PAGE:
I want to encourage parents who are considering removing their children from public school to just do it! My son was placed in a class for "at risk" kids in 8th grade (basically for sons of divorced parents). He was not given PE for three years! I didn't think that was right, but considering about a quarter of the kids in his class were in the same boat, I didn't concern myself beyond one brief inquiry.
For 11th grade, we moved to a new school district and found out he would not be able to graduate unless he made up all the PE he missed. He had to take triple PE for 11th grade and double up his senior year. He was taking PE NINE times each week. We were told he could get credit for classes at the YMCA, so we signed up for TKD and swimming only later to find out he would not get credit for those either.
He was failing chemistry, hated school and was unhappy with life. I decided to pull him out of public school and he did the work on his own while I worked. In six months, he had completed 11th grade AND 12th grade!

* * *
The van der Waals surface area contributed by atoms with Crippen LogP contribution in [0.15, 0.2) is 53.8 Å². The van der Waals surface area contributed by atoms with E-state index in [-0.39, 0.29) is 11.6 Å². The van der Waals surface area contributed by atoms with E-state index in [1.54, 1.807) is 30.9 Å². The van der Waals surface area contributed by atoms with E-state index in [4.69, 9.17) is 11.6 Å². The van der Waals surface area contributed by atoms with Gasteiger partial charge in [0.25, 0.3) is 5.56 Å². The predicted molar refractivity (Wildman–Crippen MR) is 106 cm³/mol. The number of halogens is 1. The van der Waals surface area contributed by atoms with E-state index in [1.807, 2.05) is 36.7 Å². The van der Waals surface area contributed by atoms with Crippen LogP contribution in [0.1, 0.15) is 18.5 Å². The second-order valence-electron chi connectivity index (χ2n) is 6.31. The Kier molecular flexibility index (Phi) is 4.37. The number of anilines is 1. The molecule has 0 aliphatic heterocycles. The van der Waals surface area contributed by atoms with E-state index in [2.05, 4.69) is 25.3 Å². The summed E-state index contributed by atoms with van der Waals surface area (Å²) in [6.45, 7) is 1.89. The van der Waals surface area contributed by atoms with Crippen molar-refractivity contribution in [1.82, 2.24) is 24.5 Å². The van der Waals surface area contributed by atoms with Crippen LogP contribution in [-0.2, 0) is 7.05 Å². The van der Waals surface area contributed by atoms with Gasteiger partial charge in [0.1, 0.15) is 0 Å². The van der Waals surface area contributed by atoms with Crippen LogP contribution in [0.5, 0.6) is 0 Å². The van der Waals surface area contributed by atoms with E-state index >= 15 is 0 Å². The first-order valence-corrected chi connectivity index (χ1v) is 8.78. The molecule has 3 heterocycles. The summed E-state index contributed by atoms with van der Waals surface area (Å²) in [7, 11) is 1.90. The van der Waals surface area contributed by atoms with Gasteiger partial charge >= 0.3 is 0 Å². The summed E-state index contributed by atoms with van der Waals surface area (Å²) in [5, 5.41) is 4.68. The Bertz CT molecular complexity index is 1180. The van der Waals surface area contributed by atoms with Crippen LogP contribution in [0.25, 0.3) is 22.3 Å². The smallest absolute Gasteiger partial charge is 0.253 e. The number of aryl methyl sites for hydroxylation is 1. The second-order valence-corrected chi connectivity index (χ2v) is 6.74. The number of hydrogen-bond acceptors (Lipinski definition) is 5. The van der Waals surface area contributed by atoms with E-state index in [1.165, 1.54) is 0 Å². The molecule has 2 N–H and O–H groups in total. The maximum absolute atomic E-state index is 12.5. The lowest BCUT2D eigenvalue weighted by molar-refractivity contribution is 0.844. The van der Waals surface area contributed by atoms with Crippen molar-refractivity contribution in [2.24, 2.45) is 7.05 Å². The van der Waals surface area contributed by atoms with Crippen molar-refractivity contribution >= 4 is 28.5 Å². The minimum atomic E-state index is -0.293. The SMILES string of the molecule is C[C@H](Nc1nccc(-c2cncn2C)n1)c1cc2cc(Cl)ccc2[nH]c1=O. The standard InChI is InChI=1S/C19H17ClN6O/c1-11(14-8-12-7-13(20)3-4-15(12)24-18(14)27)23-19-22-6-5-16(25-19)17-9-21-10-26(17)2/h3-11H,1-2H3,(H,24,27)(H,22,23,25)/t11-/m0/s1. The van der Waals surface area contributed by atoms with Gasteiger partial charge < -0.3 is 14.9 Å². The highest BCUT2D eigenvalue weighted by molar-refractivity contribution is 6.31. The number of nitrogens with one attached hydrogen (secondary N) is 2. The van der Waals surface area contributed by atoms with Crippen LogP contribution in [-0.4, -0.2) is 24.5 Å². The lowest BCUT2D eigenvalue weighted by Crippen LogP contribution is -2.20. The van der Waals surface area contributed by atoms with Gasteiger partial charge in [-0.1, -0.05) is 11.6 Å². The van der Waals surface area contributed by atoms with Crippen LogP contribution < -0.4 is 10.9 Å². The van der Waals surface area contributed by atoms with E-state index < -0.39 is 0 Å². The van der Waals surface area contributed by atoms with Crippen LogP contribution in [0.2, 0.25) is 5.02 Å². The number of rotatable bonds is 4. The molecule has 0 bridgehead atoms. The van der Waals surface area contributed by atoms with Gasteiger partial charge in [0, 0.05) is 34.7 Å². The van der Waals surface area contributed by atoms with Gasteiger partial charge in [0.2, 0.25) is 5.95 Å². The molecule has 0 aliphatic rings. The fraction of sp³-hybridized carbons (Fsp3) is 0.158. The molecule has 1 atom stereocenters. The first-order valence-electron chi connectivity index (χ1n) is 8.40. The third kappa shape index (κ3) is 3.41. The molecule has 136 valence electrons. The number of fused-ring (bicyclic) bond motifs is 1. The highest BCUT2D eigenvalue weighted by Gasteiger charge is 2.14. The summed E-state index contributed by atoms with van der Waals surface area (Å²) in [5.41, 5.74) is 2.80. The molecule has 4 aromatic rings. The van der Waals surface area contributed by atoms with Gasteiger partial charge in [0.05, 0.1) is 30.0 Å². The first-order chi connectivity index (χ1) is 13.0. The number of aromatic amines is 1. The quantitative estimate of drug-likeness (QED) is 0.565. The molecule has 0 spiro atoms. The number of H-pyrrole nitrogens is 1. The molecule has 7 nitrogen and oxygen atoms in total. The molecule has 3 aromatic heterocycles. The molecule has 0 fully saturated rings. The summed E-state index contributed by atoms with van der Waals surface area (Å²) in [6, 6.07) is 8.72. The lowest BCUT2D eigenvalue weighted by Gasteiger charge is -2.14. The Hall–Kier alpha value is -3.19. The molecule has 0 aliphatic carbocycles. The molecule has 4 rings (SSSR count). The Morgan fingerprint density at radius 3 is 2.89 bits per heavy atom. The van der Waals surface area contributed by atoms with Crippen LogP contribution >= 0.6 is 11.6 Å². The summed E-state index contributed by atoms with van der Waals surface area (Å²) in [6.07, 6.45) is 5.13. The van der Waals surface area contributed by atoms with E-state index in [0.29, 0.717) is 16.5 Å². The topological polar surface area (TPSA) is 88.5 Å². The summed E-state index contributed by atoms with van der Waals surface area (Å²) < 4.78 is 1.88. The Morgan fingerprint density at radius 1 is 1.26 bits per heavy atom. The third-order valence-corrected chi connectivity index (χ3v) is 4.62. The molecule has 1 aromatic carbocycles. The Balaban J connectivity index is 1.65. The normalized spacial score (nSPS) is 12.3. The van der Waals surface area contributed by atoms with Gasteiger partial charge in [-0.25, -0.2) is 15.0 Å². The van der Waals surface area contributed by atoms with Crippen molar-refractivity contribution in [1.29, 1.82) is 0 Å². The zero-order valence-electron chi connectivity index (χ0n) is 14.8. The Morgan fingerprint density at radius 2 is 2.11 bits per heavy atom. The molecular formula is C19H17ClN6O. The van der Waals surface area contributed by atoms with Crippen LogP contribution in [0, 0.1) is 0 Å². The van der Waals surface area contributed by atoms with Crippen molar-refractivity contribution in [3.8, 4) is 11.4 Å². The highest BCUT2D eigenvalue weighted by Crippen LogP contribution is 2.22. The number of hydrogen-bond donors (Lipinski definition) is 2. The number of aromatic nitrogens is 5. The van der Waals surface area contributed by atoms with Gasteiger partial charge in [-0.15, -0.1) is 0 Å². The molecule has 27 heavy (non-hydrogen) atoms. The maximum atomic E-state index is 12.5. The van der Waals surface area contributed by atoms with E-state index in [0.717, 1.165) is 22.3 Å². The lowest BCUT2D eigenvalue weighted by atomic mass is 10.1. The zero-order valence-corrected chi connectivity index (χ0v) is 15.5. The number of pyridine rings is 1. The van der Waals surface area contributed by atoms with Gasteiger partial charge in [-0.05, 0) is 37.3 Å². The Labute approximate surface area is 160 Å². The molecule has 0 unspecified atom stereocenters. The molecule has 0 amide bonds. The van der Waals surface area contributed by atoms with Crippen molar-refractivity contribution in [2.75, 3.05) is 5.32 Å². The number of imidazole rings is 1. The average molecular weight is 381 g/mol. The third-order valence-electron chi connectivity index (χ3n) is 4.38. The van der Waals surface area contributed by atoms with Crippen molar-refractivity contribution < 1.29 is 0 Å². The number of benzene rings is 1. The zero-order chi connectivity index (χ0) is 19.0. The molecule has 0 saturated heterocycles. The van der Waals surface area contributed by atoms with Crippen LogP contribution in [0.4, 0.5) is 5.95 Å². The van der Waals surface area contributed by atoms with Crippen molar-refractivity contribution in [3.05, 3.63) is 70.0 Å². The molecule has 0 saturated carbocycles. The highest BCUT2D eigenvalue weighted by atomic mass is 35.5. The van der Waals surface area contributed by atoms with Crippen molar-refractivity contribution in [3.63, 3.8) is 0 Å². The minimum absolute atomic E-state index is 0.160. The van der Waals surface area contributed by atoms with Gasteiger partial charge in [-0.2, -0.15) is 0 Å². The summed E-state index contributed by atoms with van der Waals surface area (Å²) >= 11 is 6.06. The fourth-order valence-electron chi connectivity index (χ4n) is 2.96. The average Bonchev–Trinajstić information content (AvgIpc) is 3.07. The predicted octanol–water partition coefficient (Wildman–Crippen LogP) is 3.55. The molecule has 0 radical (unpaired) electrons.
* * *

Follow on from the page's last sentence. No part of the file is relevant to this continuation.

We moved to another state where I found out the HSE/GED could be taken at age 16 (in our previous state, a student had to be 19 or his class had to be already graduated). I didn't really know anything about transcripts, etc, so we decided this would be the way to go. Not only did he pass it, but he earned a perfect score in chemistry!
I definitely recommend removing students from public school who have a need or desire to be homeschooled. You won't regret it.
.-= Zekesmom10´s last blog ..STOP! =-.
Erica used the College Launch Solution with her family and highly recommends it to the reader of The Old Schoolhouse .
It is easy to tally the benefits and rewards of
One of the hardest parts of teaching writing is knowing how to evaluate a paper. It seems like such risky business—a subjective effort characterized by inconsistency and wild guesses. Last